Again, original motors are difficult to determine since there was no correlation between the VIN and motor number, itself. However, a change was made in the motor identification for 1957. The change eliminated the sequence build number and added the month and day the motor was built. A typical number would have been F228EM. In this case, the "F" relates to the assembly plant (Flint, Michigan), "2" relates to the month of February, "28" refers to the day of the month, and "EM" identifies the type and transmission (283-250 Fuel Injected with manual transmission).

Incidentally, there were eight identification codes for the 1957 engines. And that number grows with the later models in the late fifties and the mid years (1963-1967). For help in decoding these numbers, your best bet is to view the related publications available in the Bookstorewhere you will find publications that provide a complete breakdown of the engine codes and more.

The change in engine identification brought us closer to determining if the Corvette had the correct motor, however, the dates were not the same as the VIN of the Corvette. The "date only" identification continued through the 1960 model year.

The engine number can be found on a pad on the front right side of the engine block just below the bottom of the valve cover. For purposes of this article, the location continued through the 1967 model year.

In the 1961 model year, an important series of digits were added to the engine code. In addition to the manufacturing location, month and day of the build, and motor identification and transmission, the all important six digit sequence build number of the Corvette was added to the engine identification. Again, it was the last six digits of the VIN. An example is a 1961 Corvette with a VIN and engine number as follows:

· VIN 10867S100848: "1" is the model year of 1961, "08" shows the model (Corvette), "67" shows the model (two door convertible), "S" identifies the assembly plant (St. Louis), and the last six digits indicate the production number.
· Engine number F0228CQ100848: "F" identifies the manufacturing plant as Flint, Michigan, "02" is the build month of February, "28" is the day of the month build date, "CQ" is the base 283-230 motor with a manual transmission, and the all important matching number from the VIN of 100848.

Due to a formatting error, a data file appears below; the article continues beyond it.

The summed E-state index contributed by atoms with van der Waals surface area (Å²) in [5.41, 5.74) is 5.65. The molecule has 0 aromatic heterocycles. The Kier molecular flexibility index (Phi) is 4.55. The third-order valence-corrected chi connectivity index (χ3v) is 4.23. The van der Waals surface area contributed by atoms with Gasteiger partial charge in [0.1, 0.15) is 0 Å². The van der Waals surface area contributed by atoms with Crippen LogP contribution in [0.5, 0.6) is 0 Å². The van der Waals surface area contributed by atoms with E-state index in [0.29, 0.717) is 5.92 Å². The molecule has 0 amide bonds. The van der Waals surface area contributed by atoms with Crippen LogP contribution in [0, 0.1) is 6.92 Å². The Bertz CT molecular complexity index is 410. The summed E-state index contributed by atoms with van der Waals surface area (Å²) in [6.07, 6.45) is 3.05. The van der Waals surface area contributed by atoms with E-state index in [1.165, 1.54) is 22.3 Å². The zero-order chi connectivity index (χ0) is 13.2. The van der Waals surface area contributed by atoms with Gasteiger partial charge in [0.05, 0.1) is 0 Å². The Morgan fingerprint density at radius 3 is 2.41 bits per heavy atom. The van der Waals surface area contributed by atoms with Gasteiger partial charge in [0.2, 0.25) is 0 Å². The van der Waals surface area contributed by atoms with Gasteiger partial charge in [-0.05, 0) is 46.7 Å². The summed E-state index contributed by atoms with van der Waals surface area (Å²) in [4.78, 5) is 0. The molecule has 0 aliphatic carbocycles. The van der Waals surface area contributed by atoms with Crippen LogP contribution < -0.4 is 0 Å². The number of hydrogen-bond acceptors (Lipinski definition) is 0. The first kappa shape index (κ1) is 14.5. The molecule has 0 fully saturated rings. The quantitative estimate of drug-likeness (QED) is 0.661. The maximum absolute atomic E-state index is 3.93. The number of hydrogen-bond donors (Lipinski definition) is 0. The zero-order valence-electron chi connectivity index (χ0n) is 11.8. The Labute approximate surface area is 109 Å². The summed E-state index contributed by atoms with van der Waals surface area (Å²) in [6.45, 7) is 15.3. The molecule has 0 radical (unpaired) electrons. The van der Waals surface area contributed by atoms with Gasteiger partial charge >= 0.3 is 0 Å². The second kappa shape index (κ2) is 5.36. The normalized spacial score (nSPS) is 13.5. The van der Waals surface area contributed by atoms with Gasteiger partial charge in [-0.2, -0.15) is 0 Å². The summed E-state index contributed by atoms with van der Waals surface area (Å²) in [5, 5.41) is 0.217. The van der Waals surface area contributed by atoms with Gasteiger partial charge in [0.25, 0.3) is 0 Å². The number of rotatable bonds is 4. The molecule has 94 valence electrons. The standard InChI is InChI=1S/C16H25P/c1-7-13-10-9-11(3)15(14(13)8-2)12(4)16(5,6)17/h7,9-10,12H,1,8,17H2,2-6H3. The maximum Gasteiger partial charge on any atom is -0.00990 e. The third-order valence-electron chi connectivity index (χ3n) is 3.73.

This basic explanation should prepare you to identify that special "matching numbers" Corvette.

When asking about a matching numbers Corvette, be prepared for responses that indicate one or more of the following, "I'm not sure", "I don't know", "I never checked", "I was told it was the correct 327 motor". Often these responses are an indication that the numbers do not match. You will have to check the numbers to be sure if they are correct. Bring a cloth to clean the numbers pad which is often covered by grease and grime. Also bring a small powerful flashlight to read the numbers in tight spots.

A common problem you may encounter when looking for the numbers on the engine pad is that you will find nothing. This is an indication that some motor work has been done and the pad was "decked", thus removing all of the numbers. Another problem that has surfaced in recent years is finding an engine that has been re-stamped to reflect matching numbers. These may appear on "big blocks" (fuel injected, 396s, 427s) that command the high prices. When in doubt, hire an expert to assist in the evaluation of a Corvette.

Now it is time for you to check the numbers. Hopefully, you will be looking at numbers that indicate you have found yourself a "matching numbers" Corvette!

Related Publications

For more information about other C3 technical projects, check out these publications available at the Online Store:

1953-93 Catalog of Corvette ID Numbers
Uncover the mystery of decoding body plates, VIN tags, engine numbers, transmission codes and axle codes
Complete Corvette Restoration & Technical Guide - Vol. 1
Covers 1953-1962 Corvettes
1963-67 Authentic Restoration Guide
Information packed reference guide for Mid year Corvettes
1953-2001 Corvette Restoration Guide
No Corvette library is complete without the ultimate Corvette reference guide